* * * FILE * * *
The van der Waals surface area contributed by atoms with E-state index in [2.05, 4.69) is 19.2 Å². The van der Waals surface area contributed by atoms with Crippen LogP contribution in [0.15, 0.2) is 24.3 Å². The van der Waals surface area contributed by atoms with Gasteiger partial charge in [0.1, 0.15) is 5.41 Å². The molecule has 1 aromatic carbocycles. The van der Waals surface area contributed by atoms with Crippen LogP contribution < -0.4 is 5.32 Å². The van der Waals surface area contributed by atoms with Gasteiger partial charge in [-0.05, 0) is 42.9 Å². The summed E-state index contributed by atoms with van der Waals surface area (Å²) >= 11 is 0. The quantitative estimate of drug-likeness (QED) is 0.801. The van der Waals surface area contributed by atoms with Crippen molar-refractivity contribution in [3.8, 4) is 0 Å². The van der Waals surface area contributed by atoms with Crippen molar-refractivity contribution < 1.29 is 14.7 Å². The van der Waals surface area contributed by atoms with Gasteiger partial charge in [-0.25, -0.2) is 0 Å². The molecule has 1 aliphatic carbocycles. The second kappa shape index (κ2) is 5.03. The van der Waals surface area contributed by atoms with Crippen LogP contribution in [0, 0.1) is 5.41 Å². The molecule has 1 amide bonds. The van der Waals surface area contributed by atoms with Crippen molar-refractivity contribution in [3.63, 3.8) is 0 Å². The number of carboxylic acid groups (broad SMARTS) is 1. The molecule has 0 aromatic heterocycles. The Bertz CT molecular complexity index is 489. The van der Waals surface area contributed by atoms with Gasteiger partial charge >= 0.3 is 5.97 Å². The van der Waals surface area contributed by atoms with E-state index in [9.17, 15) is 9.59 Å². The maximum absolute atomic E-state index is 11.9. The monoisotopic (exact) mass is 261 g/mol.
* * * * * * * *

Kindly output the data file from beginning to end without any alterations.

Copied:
The van der Waals surface area contributed by atoms with E-state index in [2.05, 4.69) is 19.2 Å². The van der Waals surface area contributed by atoms with Crippen LogP contribution in [0.15, 0.2) is 24.3 Å². The van der Waals surface area contributed by atoms with Gasteiger partial charge in [0.1, 0.15) is 5.41 Å². The molecule has 1 aromatic carbocycles. The van der Waals surface area contributed by atoms with Crippen LogP contribution < -0.4 is 5.32 Å². The van der Waals surface area contributed by atoms with Gasteiger partial charge in [-0.05, 0) is 42.9 Å². The summed E-state index contributed by atoms with van der Waals surface area (Å²) >= 11 is 0. The quantitative estimate of drug-likeness (QED) is 0.801. The van der Waals surface area contributed by atoms with Crippen molar-refractivity contribution in [3.8, 4) is 0 Å². The van der Waals surface area contributed by atoms with Crippen molar-refractivity contribution < 1.29 is 14.7 Å². The van der Waals surface area contributed by atoms with Gasteiger partial charge in [-0.25, -0.2) is 0 Å². The molecule has 1 aliphatic carbocycles. The second kappa shape index (κ2) is 5.03. The van der Waals surface area contributed by atoms with Crippen LogP contribution in [0, 0.1) is 5.41 Å². The molecule has 1 amide bonds. The van der Waals surface area contributed by atoms with Crippen molar-refractivity contribution in [3.63, 3.8) is 0 Å². The number of carboxylic acid groups (broad SMARTS) is 1. The molecule has 0 aromatic heterocycles. The Bertz CT molecular complexity index is 489. The van der Waals surface area contributed by atoms with Gasteiger partial charge >= 0.3 is 5.97 Å². The van der Waals surface area contributed by atoms with E-state index in [9.17, 15) is 9.59 Å². The maximum absolute atomic E-state index is 11.9. The monoisotopic (exact) mass is 261 g/mol.